The Crows have taken many by surprise to start the 2021 season. photograph afc.com.au

The Adelaide Crows have surprised many to start the 2021 season with their exciting young core taking major steps forward in their rebuild.

As we hit the bye rounds in the AFL season, The Inner Sanctum will be conducting our mid-season reviews of all 18 clubs and assessing the first half of the season and what fortunes may lie ahead.

Up next, Adelaide.


Hailed as the “the worst Adelaide side in 30-years” by Kane Cornes in the lead up to round one, the Crows’ rise has surprised many this year with impressive wins against Geelong, Melbourne, and St Kilda having them placed 12th on the ladder at the halfway point of the season. 

Sporting the AFL’s youngest list, it is important the Crows now build on their five early-season wins and close the season out strongly as they look to carry momentum into season 2022. 

What’s worked: 

When it comes to football storylines in 2021 it is hard to go past the career renaissance of Taylor Walker

Following a lacklustre 2020 season, which yielded just 15 goals in 14 matches, many thought 2021 would be the 31-year old’s last hoorah as the Crows ushered in a new generation. 

However, the boy from Broken Hill had other ideas, booting 37 majors in just 12 matches to be second in the race for the Coleman Medal and once again a key cog to the success of this Adelaide side.

The growth of Adelaide’s youth has also been impressive, with a host of highly talented youngsters proving themselves as up to the standard of AFL football.  

Faced with the decision of either going down the local route with promising West Adelaide tall Riley Thilthorpe or looking at interstate prospects Logan McDonald or Elijah Hollands, the Crows ending up going with the hometown boy and hasn’t he delivered. 

In his eight games to date, Thilthorpe has kicked 16 majors (including five on debut) and has already proven to be a difference-maker both in the air and on the ground. 

Second-round draft picks Sam Berry and James Rowe have also slotted into Adelaide’s best 22 nicely, while the likes of Ned McHenry, Harry Schoenberg, Lachlan Sholl, Jordon Butts, and Chayce Jones have all taken steps forward in their development this season. 

What hasn’t: 

Consistency is the main area the Crows will be focusing on moving into the second half of the season, with lapses in games costing them on numerous occasions. 

At their best Adelaide has shown they can match it with the competition’s elite, having already claimed wins over top-four sides Geelong and Melbourne. However, they have also shown themselves as vulnerable against lower sides such as Collingwood and Hawthorn. 

It is a classic case of playing up to your competition and down to your competition, a tell-tale sign of a young side in the early stages of their development. 

Matthew Nicks and the brains trust at Adelaide will be hoping to see more complete four-quarter performances to finish the year and an ability to limit teams once they get on a roll.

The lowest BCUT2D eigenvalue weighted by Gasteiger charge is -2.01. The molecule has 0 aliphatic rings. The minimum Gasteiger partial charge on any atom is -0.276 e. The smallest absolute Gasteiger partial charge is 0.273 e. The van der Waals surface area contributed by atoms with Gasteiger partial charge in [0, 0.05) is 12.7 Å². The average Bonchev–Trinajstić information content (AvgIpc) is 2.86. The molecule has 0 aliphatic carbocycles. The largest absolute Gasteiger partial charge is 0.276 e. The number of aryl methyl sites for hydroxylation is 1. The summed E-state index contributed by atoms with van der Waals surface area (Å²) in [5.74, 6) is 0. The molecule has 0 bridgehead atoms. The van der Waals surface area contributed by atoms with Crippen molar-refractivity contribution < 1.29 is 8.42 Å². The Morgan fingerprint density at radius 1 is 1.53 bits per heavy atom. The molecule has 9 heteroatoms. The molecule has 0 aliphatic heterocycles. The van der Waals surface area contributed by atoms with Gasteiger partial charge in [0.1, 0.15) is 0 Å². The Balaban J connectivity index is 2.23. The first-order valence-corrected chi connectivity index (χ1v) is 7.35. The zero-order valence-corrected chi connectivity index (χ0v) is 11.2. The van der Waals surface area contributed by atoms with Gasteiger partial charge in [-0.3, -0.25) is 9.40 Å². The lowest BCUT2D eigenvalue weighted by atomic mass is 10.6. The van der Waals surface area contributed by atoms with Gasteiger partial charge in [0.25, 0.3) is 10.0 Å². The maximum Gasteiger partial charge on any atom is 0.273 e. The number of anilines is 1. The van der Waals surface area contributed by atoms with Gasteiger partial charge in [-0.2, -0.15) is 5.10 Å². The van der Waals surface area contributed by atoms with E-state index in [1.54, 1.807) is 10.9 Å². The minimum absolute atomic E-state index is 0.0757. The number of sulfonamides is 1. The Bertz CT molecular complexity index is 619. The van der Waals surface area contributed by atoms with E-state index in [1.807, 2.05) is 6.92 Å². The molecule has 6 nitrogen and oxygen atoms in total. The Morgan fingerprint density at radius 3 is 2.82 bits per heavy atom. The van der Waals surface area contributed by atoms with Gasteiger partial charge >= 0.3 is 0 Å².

The Crows young backline is also an area that would be seeking improvement, with the team giving up over 100 points on five occasions (tied for second-most in the competition). 

Jordon Butts has battled gallantly against some of the league’s most accomplished forwards, however, a lack of experienced support has left him vulnerable at times and susceptible to conceding big bags of goals. 

Malcolm Blight Medal contenders: 

Several Crows have enjoyed excellent starts to the 2021 season, making the race for this year’s best and fairest award an intriguing one. 

12 months from his move into the midfield, two-time All Australian Rory Laird has had an outstanding season averaging 31.3 disposals, 15.2 contested possessions, and 6.9, and would have to be the front runner this stage. 

Delisted free agent Ben Keays has had a phenomenal second year at West Lakes, taking more responsibility through the midfield and thriving with averages of 28.6 disposals, 5.7 clearances and 437.9 metres gained. 

The emergence of Ben Keays has been one of the storylines of the 2021 season. photograph afc.com.au

The out-of-contract Paul Seedsman is also in the midst of a career-best season, with the skillful line-breaking midfielder averaging 26 disposals and 636.5 metres gained per game and providing some much-needed run for the Crows. 

Taylor Walker would also have to be considered following his hot start to the season around the goals.  

Who needs to lift: 

Coming to Adelaide from GWS over the off-season, former first-round draft pick Jackson Hately has had a slow start to his career in the tri colours.

Hailed by many as the replacement for the recently departed Brad Crouch, Hately has found it hard to nail down a spot in the best 22 only appearing in the senior side on just two occasions thus far. 

However, a recent run of good form in the SANFL and more confidence in his body now has him in a better position to come in and contribute at the highest level when called upon. 

After a promising start to his career in 2020, small defender Andrew McPherson has not quite progressed into the reliable contributor many thought he would be. 

Shown up by a lively Jamie Elliott in their round 12 clash against Collingwood, it seems the 22-year-old is low on confidence and will need to lift if he wants to be part of this best 22 moving forward. 

Expectations for 2nd half of the season: 

After a promising start to the season, the only expectation for this team is to continue to be competitive and see more development from their exciting core of young players. 

With finals not in the equation for this team in 2021, results are not the be-all and end-all for Matthew Nicks as he looks to nail down the game plan and build a culture that will ensure sustained success. 



About Author

Leave a Reply